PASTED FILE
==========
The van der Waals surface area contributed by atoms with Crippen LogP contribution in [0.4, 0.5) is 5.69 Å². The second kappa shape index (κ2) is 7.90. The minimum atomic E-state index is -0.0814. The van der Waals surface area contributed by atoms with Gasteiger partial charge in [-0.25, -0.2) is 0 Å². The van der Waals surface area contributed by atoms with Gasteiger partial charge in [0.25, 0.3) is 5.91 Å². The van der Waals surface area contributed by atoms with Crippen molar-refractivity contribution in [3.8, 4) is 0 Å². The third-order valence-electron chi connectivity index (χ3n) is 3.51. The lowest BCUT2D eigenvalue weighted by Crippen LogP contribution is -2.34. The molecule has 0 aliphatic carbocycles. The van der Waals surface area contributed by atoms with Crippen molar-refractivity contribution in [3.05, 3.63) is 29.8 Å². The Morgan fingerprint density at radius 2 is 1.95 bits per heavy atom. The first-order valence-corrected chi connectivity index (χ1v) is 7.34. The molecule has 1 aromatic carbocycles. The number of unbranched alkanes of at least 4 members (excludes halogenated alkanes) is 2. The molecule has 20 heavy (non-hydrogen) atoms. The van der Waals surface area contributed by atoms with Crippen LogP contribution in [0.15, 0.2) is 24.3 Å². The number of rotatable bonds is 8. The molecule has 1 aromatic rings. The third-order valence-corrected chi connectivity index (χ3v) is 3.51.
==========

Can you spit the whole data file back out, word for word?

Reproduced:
The van der Waals surface area contributed by atoms with Crippen LogP contribution in [0.4, 0.5) is 5.69 Å². The second kappa shape index (κ2) is 7.90. The minimum atomic E-state index is -0.0814. The van der Waals surface area contributed by atoms with Gasteiger partial charge in [-0.25, -0.2) is 0 Å². The van der Waals surface area contributed by atoms with Gasteiger partial charge in [0.25, 0.3) is 5.91 Å². The van der Waals surface area contributed by atoms with Crippen molar-refractivity contribution in [3.8, 4) is 0 Å². The third-order valence-electron chi connectivity index (χ3n) is 3.51. The lowest BCUT2D eigenvalue weighted by Crippen LogP contribution is -2.34. The molecule has 0 aliphatic carbocycles. The van der Waals surface area contributed by atoms with Crippen molar-refractivity contribution in [3.05, 3.63) is 29.8 Å². The Morgan fingerprint density at radius 2 is 1.95 bits per heavy atom. The first-order valence-corrected chi connectivity index (χ1v) is 7.34. The molecule has 1 aromatic carbocycles. The number of unbranched alkanes of at least 4 members (excludes halogenated alkanes) is 2. The molecule has 20 heavy (non-hydrogen) atoms. The van der Waals surface area contributed by atoms with Crippen LogP contribution in [0.15, 0.2) is 24.3 Å². The number of rotatable bonds is 8. The molecule has 1 aromatic rings. The third-order valence-corrected chi connectivity index (χ3v) is 3.51.